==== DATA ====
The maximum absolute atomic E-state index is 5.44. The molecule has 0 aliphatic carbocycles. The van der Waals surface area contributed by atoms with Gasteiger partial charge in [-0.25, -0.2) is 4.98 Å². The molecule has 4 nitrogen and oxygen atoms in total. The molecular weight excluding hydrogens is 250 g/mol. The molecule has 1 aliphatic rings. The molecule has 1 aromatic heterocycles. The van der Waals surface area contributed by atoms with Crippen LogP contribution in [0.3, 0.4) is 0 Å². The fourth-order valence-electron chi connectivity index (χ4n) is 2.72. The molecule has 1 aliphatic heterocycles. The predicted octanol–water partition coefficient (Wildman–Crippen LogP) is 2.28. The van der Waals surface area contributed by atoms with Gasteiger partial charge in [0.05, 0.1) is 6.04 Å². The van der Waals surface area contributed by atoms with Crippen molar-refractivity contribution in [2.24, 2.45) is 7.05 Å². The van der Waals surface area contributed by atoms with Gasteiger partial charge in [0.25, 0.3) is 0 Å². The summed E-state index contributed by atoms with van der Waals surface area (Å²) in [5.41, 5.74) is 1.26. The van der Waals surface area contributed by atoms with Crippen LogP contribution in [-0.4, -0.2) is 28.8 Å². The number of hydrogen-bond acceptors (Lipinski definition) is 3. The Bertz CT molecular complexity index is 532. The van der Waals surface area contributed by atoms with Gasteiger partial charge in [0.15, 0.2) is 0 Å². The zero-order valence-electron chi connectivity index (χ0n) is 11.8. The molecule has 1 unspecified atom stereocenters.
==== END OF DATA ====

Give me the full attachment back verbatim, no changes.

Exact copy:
The maximum absolute atomic E-state index is 5.44. The molecule has 0 aliphatic carbocycles. The van der Waals surface area contributed by atoms with Gasteiger partial charge in [-0.25, -0.2) is 4.98 Å². The molecule has 4 nitrogen and oxygen atoms in total. The molecular weight excluding hydrogens is 250 g/mol. The molecule has 1 aliphatic rings. The molecule has 1 aromatic heterocycles. The van der Waals surface area contributed by atoms with Crippen LogP contribution in [0.3, 0.4) is 0 Å². The fourth-order valence-electron chi connectivity index (χ4n) is 2.72. The molecule has 1 aliphatic heterocycles. The predicted octanol–water partition coefficient (Wildman–Crippen LogP) is 2.28. The van der Waals surface area contributed by atoms with Gasteiger partial charge in [0.05, 0.1) is 6.04 Å². The van der Waals surface area contributed by atoms with Crippen molar-refractivity contribution in [2.24, 2.45) is 7.05 Å². The van der Waals surface area contributed by atoms with Gasteiger partial charge in [0.25, 0.3) is 0 Å². The summed E-state index contributed by atoms with van der Waals surface area (Å²) in [5.41, 5.74) is 1.26. The van der Waals surface area contributed by atoms with Crippen LogP contribution in [-0.4, -0.2) is 28.8 Å². The number of hydrogen-bond acceptors (Lipinski definition) is 3. The Bertz CT molecular complexity index is 532. The van der Waals surface area contributed by atoms with Gasteiger partial charge in [0.15, 0.2) is 0 Å². The zero-order valence-electron chi connectivity index (χ0n) is 11.8. The molecule has 1 unspecified atom stereocenters.